The ground floor of the Marvin Center will be transformed into a student health and wellness hub as early as 2015, officials announced Wednesday.
The University Counseling Center and Student Health Service will empty out their K Street offices and move to the heart of campus over the next year, an unanticipated and costly relocation that comes after months of heavy student lobbying.
Dean of Student Affairs Peter Konwerski, who helped spearhead the planning, said GW will downsize its bookstore to make room for larger patient areas.
The bookstore’s upper space, which includes mostly book displays and cashier stations, will likely be converted into a waiting room. The main floor, lined with shelves of GW gear, class materials and Apple products, will become treatment rooms and offices.
The bookstore will continue to sell textbooks and class materials in its lower level with plans to sell GW-branded merchandise at another on-campus location. The University will also sell its gear at a smaller shop in the space that previously housed STA Travel.
A group of administrators and students had spent the last five months weighing potential options after University President Steven Knapp said last November that the relocation would be expedited.
Konwerski had previously said that while the Marvin Center was the most desired location, space would only open up after years of gradual reshuffling.
“As we started to brainstorm, we gravitated to the bookstore and if we could make that work.
When we selected the architect, we realized it could happen,” Konwerski said in a phone interview Wednesday.
The move also made sense given the economics of a campus bookstore, which is packed during the start of a semester but threatened by online textbook sales.
While the bookstore’s manager, Bob Blake, has declined to talk about its bottom line, he said last spring that nearly one-third of all textbook transactions were rentals – which bring in far less cash than permanent sales.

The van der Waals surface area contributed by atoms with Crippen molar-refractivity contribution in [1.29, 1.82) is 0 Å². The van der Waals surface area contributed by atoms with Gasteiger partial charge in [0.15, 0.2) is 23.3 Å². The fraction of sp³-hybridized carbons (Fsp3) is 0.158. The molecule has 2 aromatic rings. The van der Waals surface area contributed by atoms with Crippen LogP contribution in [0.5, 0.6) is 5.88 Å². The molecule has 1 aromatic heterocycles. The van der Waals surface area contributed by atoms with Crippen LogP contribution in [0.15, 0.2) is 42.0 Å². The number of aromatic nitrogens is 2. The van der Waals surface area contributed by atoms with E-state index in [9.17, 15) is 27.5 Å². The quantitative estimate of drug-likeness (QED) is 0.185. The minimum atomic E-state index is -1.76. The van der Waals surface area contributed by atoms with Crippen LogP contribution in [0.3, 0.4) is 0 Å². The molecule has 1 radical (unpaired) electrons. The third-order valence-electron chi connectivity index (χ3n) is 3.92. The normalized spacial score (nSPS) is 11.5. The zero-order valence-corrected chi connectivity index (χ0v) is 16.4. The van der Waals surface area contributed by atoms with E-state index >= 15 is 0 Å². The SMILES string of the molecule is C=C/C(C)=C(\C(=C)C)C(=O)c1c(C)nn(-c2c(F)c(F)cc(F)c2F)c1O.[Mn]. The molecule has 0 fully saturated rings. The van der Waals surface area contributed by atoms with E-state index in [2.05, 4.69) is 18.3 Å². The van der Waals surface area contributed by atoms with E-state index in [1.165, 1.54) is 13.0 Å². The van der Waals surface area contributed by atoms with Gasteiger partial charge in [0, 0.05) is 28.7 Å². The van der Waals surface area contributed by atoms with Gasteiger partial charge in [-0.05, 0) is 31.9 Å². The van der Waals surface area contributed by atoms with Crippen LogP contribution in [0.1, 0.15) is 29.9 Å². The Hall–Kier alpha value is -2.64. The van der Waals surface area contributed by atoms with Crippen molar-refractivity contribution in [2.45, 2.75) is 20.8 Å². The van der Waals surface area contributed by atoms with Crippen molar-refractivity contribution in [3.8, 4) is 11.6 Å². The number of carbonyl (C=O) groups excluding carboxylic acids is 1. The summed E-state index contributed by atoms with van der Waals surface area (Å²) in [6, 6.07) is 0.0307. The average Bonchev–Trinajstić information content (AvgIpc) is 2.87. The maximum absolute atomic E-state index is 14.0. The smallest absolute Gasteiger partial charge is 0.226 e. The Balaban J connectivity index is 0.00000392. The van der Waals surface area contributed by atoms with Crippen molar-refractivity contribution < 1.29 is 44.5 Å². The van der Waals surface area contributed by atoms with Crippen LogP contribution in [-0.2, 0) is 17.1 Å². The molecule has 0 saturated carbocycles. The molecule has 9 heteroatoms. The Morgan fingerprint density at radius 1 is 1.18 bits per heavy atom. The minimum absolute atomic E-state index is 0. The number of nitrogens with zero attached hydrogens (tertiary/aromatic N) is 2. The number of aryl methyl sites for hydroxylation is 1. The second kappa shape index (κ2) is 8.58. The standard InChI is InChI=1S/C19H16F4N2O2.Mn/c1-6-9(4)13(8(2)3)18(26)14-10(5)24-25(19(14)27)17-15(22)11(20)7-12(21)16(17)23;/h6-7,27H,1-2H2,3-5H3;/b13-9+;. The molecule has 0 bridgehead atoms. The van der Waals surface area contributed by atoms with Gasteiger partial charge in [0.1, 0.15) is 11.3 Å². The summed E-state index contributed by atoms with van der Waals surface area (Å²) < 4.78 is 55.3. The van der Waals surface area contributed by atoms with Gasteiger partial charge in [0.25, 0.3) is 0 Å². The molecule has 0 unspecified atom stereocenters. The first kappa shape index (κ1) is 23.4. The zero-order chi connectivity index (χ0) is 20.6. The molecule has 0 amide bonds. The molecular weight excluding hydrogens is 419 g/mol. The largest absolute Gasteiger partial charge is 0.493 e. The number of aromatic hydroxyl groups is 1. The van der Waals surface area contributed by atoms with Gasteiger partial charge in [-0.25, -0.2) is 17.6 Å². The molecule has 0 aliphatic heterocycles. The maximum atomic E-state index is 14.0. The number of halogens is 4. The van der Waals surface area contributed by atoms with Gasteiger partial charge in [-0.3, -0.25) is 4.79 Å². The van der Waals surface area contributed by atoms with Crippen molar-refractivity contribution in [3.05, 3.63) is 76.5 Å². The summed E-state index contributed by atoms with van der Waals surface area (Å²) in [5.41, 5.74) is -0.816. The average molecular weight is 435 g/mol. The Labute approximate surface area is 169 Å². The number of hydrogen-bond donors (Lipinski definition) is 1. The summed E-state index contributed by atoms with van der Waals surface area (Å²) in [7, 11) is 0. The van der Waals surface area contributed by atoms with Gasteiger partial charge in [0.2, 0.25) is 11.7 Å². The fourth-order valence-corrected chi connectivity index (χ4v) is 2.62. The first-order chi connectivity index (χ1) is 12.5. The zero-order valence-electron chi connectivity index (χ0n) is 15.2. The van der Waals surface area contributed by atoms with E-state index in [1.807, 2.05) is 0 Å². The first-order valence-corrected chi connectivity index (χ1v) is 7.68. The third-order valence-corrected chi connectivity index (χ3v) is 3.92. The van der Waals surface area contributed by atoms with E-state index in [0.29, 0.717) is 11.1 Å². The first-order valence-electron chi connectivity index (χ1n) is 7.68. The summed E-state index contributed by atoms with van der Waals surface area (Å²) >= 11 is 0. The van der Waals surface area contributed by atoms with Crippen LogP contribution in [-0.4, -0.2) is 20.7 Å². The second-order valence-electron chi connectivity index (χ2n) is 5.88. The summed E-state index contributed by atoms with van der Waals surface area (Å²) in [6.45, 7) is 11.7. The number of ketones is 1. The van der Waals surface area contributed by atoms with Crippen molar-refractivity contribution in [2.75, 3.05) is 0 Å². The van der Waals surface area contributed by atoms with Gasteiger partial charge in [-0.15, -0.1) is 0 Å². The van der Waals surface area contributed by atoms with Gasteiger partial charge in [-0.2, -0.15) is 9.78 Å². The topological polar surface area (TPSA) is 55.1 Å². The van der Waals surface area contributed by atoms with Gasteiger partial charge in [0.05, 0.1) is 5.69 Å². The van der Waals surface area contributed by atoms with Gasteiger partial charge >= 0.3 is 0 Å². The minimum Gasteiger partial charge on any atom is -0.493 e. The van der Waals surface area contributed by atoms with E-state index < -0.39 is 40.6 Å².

Student Association president Julia Susuni, the group’s top advocate on the issue, said the move was put on a fast track after Knapp’s commitment last November, which she said aligned with the University’s goal of ditching its pricey, off-campus leased spaces by 2020.
“Part of the reason is because it came from President Knapp directly. He really made a point of making sure it happened quickly,” Susuni said.
Knapp told the Hatchet last fall that moving the campus health centers was not a priority before hearing the pitch from the SA, but agreed that merging the offices would be important to increase access because “the synergy between them are powerful.”
University spokesman Kurtis Hiatt declined to comment on the costs for the design and the construction projects. The costs will come to light during the Board of Trustees budget discussions in May.
Architects from a firm called SmithGroup JJR, which also designed the GW Hospital and Duques Hall, has also begun planning the look of the new space.
The health center centralization also comes two years after the University created a “one-stop shop” for student services called Colonial Crossroads in the Marvin Center, centralizing career services, study abroad and student life offices.
Other areas under consideration included the basement space of the soon-to-open Science and Engineering Hall and the “superdorm” on H Street.
“I want to thank our working group for its efforts to identify a permanent space on campus for these vital university services,” said Knapp in a release. “Our Student Association leaders made a compelling case for co-locating health services and the counseling center to make them more accessible to students.”